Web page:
Lyrics

 

Pistol shots ring out in the barroom night
Enter Patty Valentine from the upper hall.
She sees the bartender in a pool of blood, 
Cries out, “My God, they killed them all!”
Here comes the story of the Hurricane, 
The man the authorities came to blame
For somethin’ that he never done.
Put in a prison cell, but one time he could-a been
The champion of the world.

Three bodies lyin’ there does Patty see
And another man named Bello, movin’ around mysteriously.
“I didn’t do it,” he says, and he throws up his hands
“I was only robbin’ the register, I hope you understand.
I saw them leavin’,” he says, and he stops
“One of us had better call up the cops.”
And so Patty calls the cops
And they arrive on the scene with their red lights flashin’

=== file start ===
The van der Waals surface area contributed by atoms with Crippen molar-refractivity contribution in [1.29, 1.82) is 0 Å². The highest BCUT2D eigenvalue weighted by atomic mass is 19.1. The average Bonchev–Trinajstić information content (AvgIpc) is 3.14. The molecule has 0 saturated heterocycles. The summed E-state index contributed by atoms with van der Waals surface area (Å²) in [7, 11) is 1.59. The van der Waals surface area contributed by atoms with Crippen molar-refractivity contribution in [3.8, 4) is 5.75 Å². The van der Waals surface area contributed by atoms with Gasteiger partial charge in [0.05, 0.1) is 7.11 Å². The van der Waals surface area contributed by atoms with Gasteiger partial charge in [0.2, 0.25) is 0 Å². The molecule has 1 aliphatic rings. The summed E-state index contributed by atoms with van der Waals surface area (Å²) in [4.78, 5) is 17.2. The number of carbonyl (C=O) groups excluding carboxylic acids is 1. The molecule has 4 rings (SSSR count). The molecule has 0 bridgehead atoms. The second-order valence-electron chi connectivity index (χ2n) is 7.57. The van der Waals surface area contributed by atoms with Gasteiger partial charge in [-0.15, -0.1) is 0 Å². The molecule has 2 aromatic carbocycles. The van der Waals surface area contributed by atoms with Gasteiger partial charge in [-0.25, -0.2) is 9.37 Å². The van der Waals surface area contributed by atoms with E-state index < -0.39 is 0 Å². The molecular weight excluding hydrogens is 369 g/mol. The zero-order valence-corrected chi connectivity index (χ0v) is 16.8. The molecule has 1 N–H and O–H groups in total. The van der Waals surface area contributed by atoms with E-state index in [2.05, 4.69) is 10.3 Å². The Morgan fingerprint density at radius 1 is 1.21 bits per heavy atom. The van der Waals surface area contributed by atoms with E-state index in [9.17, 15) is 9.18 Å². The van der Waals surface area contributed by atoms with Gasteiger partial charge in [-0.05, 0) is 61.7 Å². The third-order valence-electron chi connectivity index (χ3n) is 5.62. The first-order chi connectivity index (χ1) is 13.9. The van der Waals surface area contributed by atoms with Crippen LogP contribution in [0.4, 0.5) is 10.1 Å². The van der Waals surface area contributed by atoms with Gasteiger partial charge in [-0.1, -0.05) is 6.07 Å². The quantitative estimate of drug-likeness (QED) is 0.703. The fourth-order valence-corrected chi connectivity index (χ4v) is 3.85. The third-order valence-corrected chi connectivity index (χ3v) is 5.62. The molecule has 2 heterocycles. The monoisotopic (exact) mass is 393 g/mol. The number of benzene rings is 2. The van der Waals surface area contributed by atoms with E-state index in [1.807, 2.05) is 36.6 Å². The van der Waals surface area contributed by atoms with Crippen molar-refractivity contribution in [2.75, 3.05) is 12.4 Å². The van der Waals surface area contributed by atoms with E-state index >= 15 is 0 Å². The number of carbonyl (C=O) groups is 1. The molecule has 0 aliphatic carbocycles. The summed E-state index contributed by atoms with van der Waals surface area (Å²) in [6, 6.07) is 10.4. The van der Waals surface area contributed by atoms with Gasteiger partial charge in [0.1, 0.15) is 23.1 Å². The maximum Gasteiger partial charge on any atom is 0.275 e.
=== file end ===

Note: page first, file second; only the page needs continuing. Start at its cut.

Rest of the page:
In the hot New Jersey night.

Meanwhile, far away in another part of town
Rubin Carter and a couple of friends are drivin’ around.
Number one contender for the middleweight crown
Had no idea what kinda shit was about to go down
When a cop pulled him over to the side of the road
Just like the time before and the time before that.
In Paterson that’s just the way things go.
If you’re black you might as well not show up on the street
‘Less you want to draw the heat.

Alfred Bello had a partner and he had a rap for the cops.
Him and Arthur Dexter Bradley were just out prowlin’ around
He said, “I saw two men runnin’ out, they looked like middleweights
They jumped into a white car with out-of-state plates.”
And Miss Patty Valentine just nodded her head.
Cop said, “Wait a minute, boys, this one’s not dead”